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A Hazard of New Fortunes — Complete by Howells

Fulkerson pushed a chair toward Beaton


"Introduce you to Mr. March, our editor, Mr. Beaton," Fulkerson said, rolling his head in the direction of the elder man; and then nodding it toward the younger, he said, "Mr. Dryfoos, Mr. Beaton." Beaton shook hands with March, and then with Mr. Dryfoos, and Fulkerson went on, gayly: "We were just talking of you, Beaton--well, you know the old saying. Mr. March, as I told you, is our editor, and Mr. Dryfoos has charge of the publishing department--he's the counting-room incarnate, the source of power, the fountain of corruption, the element that prevents journalism being the high and holy thing that it would be if there were no money in it." Mr. Dryfoos turned his large, mild eyes upon Beaton, and laughed with the uneasy concession which people make to a character when they do not quite approve of the character's language. "What Mr. March and I are trying to do is to carry on this thing so that there won't be any money in it--or very little; and we're planning to give the public a better article for the price than it's ever had before. Now here's a dummy we've had made up for 'Every Other Week', and as we've decided to adopt it, we would naturally like your opinion of it, so's to know what opinion to have of you." He reached forward and pushed toward Beaton a volume a little above the size of the ordinary duodecimo book; its ivory-white pebbled paper cover was prettily illustrated with a water-colored design irregularly washed over the greater part of its surface: quite across the page at top, and narrowing from right to left as it descended. In the triangular space left blank the title of the periodical and the publisher's imprint were tastefully lettered so as to be partly covered by the background of color.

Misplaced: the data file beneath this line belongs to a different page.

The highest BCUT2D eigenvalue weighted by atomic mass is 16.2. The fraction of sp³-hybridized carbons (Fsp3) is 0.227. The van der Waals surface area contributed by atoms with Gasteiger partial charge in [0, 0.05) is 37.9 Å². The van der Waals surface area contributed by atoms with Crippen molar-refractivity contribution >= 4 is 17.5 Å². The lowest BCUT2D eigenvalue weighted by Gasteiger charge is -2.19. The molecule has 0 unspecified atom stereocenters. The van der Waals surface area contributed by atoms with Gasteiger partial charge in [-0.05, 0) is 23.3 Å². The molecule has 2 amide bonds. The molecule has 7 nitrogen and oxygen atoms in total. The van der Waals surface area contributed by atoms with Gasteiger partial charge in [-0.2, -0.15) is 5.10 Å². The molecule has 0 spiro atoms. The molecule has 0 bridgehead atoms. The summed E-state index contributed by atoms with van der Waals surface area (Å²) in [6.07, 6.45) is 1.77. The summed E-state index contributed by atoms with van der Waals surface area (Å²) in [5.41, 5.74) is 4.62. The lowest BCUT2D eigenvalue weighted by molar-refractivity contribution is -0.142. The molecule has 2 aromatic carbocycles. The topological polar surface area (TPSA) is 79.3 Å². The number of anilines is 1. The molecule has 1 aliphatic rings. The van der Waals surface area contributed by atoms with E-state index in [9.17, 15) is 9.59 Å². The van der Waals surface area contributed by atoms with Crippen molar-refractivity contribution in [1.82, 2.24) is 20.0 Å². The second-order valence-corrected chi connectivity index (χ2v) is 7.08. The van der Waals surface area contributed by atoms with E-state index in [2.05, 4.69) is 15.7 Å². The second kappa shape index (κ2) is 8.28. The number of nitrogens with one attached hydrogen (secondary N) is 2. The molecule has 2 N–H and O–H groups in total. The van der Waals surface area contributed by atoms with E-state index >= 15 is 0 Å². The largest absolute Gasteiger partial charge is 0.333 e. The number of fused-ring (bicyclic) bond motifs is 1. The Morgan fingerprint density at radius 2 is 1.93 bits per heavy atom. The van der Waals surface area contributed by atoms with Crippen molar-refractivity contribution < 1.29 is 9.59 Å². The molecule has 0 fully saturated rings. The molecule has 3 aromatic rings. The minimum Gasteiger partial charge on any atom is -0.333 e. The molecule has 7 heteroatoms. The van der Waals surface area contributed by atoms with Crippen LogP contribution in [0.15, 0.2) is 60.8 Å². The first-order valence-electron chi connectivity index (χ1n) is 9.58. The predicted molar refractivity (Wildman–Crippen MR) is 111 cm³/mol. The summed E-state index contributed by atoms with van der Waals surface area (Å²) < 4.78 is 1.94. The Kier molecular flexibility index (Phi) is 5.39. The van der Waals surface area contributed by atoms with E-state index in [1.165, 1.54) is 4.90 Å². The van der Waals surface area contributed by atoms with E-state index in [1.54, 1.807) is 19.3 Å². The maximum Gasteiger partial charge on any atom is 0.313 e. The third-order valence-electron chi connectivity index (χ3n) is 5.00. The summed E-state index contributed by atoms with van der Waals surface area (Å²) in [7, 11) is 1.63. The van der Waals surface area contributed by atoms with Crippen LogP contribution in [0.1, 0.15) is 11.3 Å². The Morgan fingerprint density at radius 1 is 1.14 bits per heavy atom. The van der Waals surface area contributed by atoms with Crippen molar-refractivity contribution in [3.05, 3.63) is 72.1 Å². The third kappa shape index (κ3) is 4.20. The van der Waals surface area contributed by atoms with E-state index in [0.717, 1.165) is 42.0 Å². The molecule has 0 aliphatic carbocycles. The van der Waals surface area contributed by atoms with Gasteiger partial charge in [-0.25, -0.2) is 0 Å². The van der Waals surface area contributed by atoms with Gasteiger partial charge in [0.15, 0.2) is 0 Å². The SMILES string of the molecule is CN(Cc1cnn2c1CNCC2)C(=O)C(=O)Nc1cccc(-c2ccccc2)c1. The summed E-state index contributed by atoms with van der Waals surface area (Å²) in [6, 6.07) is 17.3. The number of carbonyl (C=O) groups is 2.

"It's like some of those Tartarin books of Daudet's," said Beacon, looking at it with more interest than he suffered to be seen. "But it's a book, not a magazine." He opened its pages of thick, mellow white paper, with uncut leaves, the first few pages experimentally printed in the type intended to be used, and illustrated with some sketches drawn into and over the text, for the sake of the effect.

"A Daniel--a Daniel come to judgment! Sit down, Dan'el, and take it easy." Fulkerson pushed a chair toward Beaton, who dropped into it. "You're right, Dan'el; it's a book, to all practical intents and purposes. And what we propose to do with the American public is to give it twenty-four books like this a year--a complete library--for the absurd sum of six dollars. We don't intend to sell 'em--it's no name for the transaction--but to give 'em. And what we want to get out of you--beg, borrow, buy, or steal from you is an opinion whether we shall make the American public this princely present in paper covers like this, or in some sort of flexible boards, so they can set them on the shelf and say no more about it. Now, Dan'el, come to judgment, as our respected friend Shylock remarked."

Beacon had got done looking at the dummy, and he dropped it on the table before Fulkerson, who pushed it away, apparently to free himself from partiality. "I don't know anything about the business side, and I can't tell about the effect of either style on the sales; but you'll spoil the whole character of the cover if you use anything thicker than that thickish paper."


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